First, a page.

Trump administration wants to make food waste great again
- The U.S. Department of Agriculture (USDA), Environmental Protection Agency (EPA) and Food and Drug Administration (FDA) have launched a new initiative called "Winning on Reducing Food Waste." The respective heads of each agency signed a joint formal agreement to tackle the issue on Oct. 18.
- According to that agreement, the purpose is to affirm a "shared commitment to reducing food loss and waste and commit to developing a strategic plan for coordination and communication among the EPA, FDA and USDA that will leverage government resources more efficiently, saving taxpayer dollars while effectively addressing issues where the Parties have common issues and goals.”
- The signing took place in USDA's office and was accompanied by a panel discussion about food waste reduction. Kroger, Hilton, and MGM Resorts International joined the U.S. Food Loss and Waste 2030 Champions initiative at the event, bringing its ranks up to 23 companies.
The joint EPA-USDA goal of cutting food waste 50% by 2030 came out of the Obama administration in 2015 and is one of the few environmental initiatives from that era to survive under President Trump. Though former EPA Administrator Scott Pruitt previously expressed an affinity for the topic and USDA Secretary Sonny Perdue has made it a priority as well. The fact that it is a voluntary commitment with no financial obligation — a point reiterated in this new joint agreement text — likely helps.
Both agencies were on hand to discuss their latest efforts at this summer's U.S. Food Waste Summit in Cambridge, Massachusetts and outlined multiple ongoing initiatives. At the time, the director of sustainable development in the USDA's Office of the Chief Economist told Waste Dive she saw a clear case for this issue fitting within the Trump administration's priorities of self-sufficiency and helping strengthen the economic position of farmers.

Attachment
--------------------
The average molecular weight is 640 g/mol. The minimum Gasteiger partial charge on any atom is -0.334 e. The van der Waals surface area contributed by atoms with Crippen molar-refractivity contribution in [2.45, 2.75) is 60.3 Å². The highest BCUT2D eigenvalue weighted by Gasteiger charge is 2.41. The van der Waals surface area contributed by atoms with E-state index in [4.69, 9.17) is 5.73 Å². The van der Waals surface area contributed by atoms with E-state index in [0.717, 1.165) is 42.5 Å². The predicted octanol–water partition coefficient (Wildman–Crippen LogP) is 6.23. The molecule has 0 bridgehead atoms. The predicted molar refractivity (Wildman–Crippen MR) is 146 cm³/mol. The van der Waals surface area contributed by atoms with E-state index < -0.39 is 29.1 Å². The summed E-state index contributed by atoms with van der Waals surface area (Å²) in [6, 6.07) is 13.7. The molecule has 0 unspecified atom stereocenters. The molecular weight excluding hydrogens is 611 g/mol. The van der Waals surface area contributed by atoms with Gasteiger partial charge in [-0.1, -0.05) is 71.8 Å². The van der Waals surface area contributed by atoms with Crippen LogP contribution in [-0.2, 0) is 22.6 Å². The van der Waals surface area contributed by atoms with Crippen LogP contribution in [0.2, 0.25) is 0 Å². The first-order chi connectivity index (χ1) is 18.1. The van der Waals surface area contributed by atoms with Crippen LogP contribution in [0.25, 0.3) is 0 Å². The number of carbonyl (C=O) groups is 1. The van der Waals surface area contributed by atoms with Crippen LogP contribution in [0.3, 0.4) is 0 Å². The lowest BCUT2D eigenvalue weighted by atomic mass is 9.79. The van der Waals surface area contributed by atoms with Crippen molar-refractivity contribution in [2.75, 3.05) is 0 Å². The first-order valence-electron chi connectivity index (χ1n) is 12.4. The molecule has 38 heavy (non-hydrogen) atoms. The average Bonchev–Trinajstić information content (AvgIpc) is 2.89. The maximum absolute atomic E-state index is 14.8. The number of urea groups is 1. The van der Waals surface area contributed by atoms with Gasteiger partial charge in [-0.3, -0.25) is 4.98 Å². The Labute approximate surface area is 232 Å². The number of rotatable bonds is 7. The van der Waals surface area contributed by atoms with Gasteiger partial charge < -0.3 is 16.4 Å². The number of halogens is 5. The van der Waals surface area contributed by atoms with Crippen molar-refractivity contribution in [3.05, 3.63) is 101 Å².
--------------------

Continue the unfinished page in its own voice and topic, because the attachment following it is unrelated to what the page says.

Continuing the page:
In that vein, Perdue's press release statement called this a "common sense" issue. Acting EPA Administrator Andrew Wheeler said "redirecting excess food to people, animals, or energy production has tremendous economic and social benefits," and FDA Commissioner Scott Gottlieb focused on the nutritional angle.
Each agency does have a role to play — whether that means clarifying date labeling and donation liability regulations, helping fund new infrastructure, or facilitating corporate commitments — but the federal government's action plan on this 2030 goal has always been vague. That was the case under the Obama administration and remains unchanged after this latest Trump-style announcement. More tangible federal action could be forthcoming once the now overdue Farm Bill is passed, likely after the midterm elections.
If nothing else, this latest photo op may help raise awareness about food waste at a time when it has been somewhat overshadowed by the similarly daunting conversation around marine debris and plastic waste. According to a recent UN report, progress toward a parallel global goal of halving food waste by 2030 is lagging and much more action will be needed to achieve it. For those concerned by the fact that such large quantities of edible food is still being wasted, leading to potent methane emissions that exacerbate the growing climate crisis, it may be good news to see that this can be a nonpartisan issue.
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